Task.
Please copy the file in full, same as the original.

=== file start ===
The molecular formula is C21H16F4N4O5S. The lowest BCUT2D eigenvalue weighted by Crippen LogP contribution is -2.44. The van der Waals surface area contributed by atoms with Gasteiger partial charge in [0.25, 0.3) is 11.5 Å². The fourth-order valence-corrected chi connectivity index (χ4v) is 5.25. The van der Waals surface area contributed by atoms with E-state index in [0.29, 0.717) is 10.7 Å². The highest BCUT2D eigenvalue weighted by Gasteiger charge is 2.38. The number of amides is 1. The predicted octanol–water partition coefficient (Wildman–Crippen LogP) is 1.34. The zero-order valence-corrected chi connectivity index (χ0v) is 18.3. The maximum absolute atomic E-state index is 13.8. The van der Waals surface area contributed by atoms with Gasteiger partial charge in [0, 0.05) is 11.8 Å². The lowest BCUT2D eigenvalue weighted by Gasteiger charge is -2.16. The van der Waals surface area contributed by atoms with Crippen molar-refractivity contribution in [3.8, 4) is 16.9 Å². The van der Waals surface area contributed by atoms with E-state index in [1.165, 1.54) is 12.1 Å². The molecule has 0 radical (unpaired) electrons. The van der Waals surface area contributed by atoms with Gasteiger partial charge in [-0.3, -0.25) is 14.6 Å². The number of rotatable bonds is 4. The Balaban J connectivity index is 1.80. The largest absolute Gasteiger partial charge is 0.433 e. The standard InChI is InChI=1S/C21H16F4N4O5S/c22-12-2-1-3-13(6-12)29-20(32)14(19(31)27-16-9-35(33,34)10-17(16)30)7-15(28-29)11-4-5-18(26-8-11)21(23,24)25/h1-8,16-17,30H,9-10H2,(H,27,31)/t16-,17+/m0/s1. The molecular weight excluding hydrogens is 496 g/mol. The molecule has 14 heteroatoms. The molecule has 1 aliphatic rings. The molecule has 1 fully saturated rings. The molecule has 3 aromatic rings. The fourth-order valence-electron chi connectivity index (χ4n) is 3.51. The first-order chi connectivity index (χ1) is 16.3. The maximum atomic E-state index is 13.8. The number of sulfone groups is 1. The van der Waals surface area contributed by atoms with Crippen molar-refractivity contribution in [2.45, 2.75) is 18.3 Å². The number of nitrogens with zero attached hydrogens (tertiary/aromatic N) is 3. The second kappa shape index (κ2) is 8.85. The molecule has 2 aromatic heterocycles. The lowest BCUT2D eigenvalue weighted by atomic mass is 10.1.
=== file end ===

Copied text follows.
The molecular formula is C21H16F4N4O5S. The lowest BCUT2D eigenvalue weighted by Crippen LogP contribution is -2.44. The van der Waals surface area contributed by atoms with Gasteiger partial charge in [0.25, 0.3) is 11.5 Å². The fourth-order valence-corrected chi connectivity index (χ4v) is 5.25. The van der Waals surface area contributed by atoms with E-state index in [0.29, 0.717) is 10.7 Å². The highest BCUT2D eigenvalue weighted by Gasteiger charge is 2.38. The number of amides is 1. The predicted octanol–water partition coefficient (Wildman–Crippen LogP) is 1.34. The zero-order valence-corrected chi connectivity index (χ0v) is 18.3. The maximum absolute atomic E-state index is 13.8. The van der Waals surface area contributed by atoms with Gasteiger partial charge in [0, 0.05) is 11.8 Å². The lowest BCUT2D eigenvalue weighted by Gasteiger charge is -2.16. The van der Waals surface area contributed by atoms with Crippen molar-refractivity contribution in [3.8, 4) is 16.9 Å². The van der Waals surface area contributed by atoms with E-state index in [1.165, 1.54) is 12.1 Å². The molecule has 0 radical (unpaired) electrons. The van der Waals surface area contributed by atoms with Gasteiger partial charge in [-0.3, -0.25) is 14.6 Å². The number of rotatable bonds is 4. The Balaban J connectivity index is 1.80. The largest absolute Gasteiger partial charge is 0.433 e. The standard InChI is InChI=1S/C21H16F4N4O5S/c22-12-2-1-3-13(6-12)29-20(32)14(19(31)27-16-9-35(33,34)10-17(16)30)7-15(28-29)11-4-5-18(26-8-11)21(23,24)25/h1-8,16-17,30H,9-10H2,(H,27,31)/t16-,17+/m0/s1. The molecular weight excluding hydrogens is 496 g/mol. The molecule has 14 heteroatoms. The molecule has 1 aliphatic rings. The molecule has 1 fully saturated rings. The molecule has 3 aromatic rings. The fourth-order valence-electron chi connectivity index (χ4n) is 3.51. The first-order chi connectivity index (χ1) is 16.3. The maximum atomic E-state index is 13.8. The number of sulfone groups is 1. The van der Waals surface area contributed by atoms with Crippen molar-refractivity contribution in [2.45, 2.75) is 18.3 Å². The number of nitrogens with zero attached hydrogens (tertiary/aromatic N) is 3. The second kappa shape index (κ2) is 8.85. The molecule has 2 aromatic heterocycles. The lowest BCUT2D eigenvalue weighted by atomic mass is 10.1.